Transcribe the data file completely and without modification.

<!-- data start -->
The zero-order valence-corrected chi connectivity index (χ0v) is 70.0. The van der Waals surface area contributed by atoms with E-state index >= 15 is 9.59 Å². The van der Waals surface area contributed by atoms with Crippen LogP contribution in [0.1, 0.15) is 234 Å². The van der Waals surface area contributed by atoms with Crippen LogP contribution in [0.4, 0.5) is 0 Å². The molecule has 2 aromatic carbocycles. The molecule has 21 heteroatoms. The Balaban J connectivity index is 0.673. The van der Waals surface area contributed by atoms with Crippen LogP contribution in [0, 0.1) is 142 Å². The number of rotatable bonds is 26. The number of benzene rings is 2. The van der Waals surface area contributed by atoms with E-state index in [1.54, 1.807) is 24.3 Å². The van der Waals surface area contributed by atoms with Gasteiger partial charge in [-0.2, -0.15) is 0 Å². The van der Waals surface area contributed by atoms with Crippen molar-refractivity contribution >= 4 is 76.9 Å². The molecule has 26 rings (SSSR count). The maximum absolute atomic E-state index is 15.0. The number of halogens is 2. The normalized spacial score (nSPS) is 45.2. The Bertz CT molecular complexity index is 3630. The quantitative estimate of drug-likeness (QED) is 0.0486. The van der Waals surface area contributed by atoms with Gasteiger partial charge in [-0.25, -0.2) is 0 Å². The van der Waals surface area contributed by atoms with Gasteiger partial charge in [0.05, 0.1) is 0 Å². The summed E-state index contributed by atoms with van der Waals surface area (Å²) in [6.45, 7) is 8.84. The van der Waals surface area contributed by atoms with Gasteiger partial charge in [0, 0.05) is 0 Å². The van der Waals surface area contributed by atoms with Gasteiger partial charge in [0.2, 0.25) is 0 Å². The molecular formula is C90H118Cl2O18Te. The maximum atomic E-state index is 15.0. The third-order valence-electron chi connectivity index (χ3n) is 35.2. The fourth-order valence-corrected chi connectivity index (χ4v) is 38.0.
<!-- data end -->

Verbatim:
The zero-order valence-corrected chi connectivity index (χ0v) is 70.0. The van der Waals surface area contributed by atoms with E-state index >= 15 is 9.59 Å². The van der Waals surface area contributed by atoms with Crippen LogP contribution in [0.1, 0.15) is 234 Å². The van der Waals surface area contributed by atoms with Crippen LogP contribution in [0.4, 0.5) is 0 Å². The molecule has 2 aromatic carbocycles. The molecule has 21 heteroatoms. The Balaban J connectivity index is 0.673. The van der Waals surface area contributed by atoms with Crippen LogP contribution in [0, 0.1) is 142 Å². The number of rotatable bonds is 26. The number of benzene rings is 2. The van der Waals surface area contributed by atoms with E-state index in [1.54, 1.807) is 24.3 Å². The van der Waals surface area contributed by atoms with Gasteiger partial charge in [-0.2, -0.15) is 0 Å². The van der Waals surface area contributed by atoms with Crippen molar-refractivity contribution >= 4 is 76.9 Å². The molecule has 26 rings (SSSR count). The maximum absolute atomic E-state index is 15.0. The number of halogens is 2. The normalized spacial score (nSPS) is 45.2. The Bertz CT molecular complexity index is 3630. The quantitative estimate of drug-likeness (QED) is 0.0486. The van der Waals surface area contributed by atoms with Gasteiger partial charge in [-0.25, -0.2) is 0 Å². The van der Waals surface area contributed by atoms with Gasteiger partial charge in [0.05, 0.1) is 0 Å². The summed E-state index contributed by atoms with van der Waals surface area (Å²) in [6.45, 7) is 8.84. The van der Waals surface area contributed by atoms with Gasteiger partial charge in [0, 0.05) is 0 Å². The van der Waals surface area contributed by atoms with Gasteiger partial charge in [0.2, 0.25) is 0 Å². The molecular formula is C90H118Cl2O18Te. The maximum atomic E-state index is 15.0. The third-order valence-electron chi connectivity index (χ3n) is 35.2. The fourth-order valence-corrected chi connectivity index (χ4v) is 38.0.